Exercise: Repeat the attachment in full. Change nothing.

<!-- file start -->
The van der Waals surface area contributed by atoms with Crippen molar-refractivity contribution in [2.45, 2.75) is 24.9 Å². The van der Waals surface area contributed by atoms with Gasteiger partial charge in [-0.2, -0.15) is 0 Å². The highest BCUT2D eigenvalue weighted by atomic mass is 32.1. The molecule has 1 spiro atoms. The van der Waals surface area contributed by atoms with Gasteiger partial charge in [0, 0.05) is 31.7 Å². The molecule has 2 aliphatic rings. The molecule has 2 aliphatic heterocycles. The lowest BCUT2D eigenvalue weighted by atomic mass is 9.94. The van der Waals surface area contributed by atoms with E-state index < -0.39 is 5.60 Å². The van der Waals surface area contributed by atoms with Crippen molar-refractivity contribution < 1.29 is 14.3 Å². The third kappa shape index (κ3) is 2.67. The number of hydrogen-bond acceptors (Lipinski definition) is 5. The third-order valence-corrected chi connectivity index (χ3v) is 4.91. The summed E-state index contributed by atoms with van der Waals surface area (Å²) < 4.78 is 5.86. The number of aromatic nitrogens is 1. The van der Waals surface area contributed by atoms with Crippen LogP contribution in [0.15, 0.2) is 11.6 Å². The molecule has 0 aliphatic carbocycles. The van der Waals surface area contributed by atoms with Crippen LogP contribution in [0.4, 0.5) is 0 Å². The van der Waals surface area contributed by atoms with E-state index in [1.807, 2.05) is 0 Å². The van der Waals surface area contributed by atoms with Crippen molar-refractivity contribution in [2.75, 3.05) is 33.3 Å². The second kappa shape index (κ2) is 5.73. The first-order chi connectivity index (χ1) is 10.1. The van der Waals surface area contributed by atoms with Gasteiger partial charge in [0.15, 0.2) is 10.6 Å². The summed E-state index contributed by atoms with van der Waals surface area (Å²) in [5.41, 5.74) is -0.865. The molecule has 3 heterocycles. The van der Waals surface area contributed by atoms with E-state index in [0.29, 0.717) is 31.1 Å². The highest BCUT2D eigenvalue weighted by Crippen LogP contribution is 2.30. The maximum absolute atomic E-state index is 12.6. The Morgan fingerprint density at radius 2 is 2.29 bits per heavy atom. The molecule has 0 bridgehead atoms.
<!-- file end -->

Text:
The van der Waals surface area contributed by atoms with Crippen molar-refractivity contribution in [2.45, 2.75) is 24.9 Å². The van der Waals surface area contributed by atoms with Gasteiger partial charge in [-0.2, -0.15) is 0 Å². The highest BCUT2D eigenvalue weighted by atomic mass is 32.1. The molecule has 1 spiro atoms. The van der Waals surface area contributed by atoms with Gasteiger partial charge in [0, 0.05) is 31.7 Å². The molecule has 2 aliphatic rings. The molecule has 2 aliphatic heterocycles. The lowest BCUT2D eigenvalue weighted by atomic mass is 9.94. The van der Waals surface area contributed by atoms with E-state index < -0.39 is 5.60 Å². The van der Waals surface area contributed by atoms with Crippen molar-refractivity contribution < 1.29 is 14.3 Å². The third kappa shape index (κ3) is 2.67. The number of hydrogen-bond acceptors (Lipinski definition) is 5. The third-order valence-corrected chi connectivity index (χ3v) is 4.91. The summed E-state index contributed by atoms with van der Waals surface area (Å²) < 4.78 is 5.86. The number of aromatic nitrogens is 1. The van der Waals surface area contributed by atoms with Crippen LogP contribution in [0.15, 0.2) is 11.6 Å². The molecule has 0 aliphatic carbocycles. The van der Waals surface area contributed by atoms with Crippen LogP contribution in [0.4, 0.5) is 0 Å². The van der Waals surface area contributed by atoms with E-state index in [1.807, 2.05) is 0 Å². The van der Waals surface area contributed by atoms with Crippen molar-refractivity contribution in [2.75, 3.05) is 33.3 Å². The second kappa shape index (κ2) is 5.73. The first-order chi connectivity index (χ1) is 10.1. The van der Waals surface area contributed by atoms with Gasteiger partial charge in [0.15, 0.2) is 10.6 Å². The summed E-state index contributed by atoms with van der Waals surface area (Å²) in [5.41, 5.74) is -0.865. The molecule has 3 heterocycles. The van der Waals surface area contributed by atoms with E-state index in [0.29, 0.717) is 31.1 Å². The highest BCUT2D eigenvalue weighted by Crippen LogP contribution is 2.30. The maximum absolute atomic E-state index is 12.6. The Morgan fingerprint density at radius 2 is 2.29 bits per heavy atom. The molecule has 0 bridgehead atoms.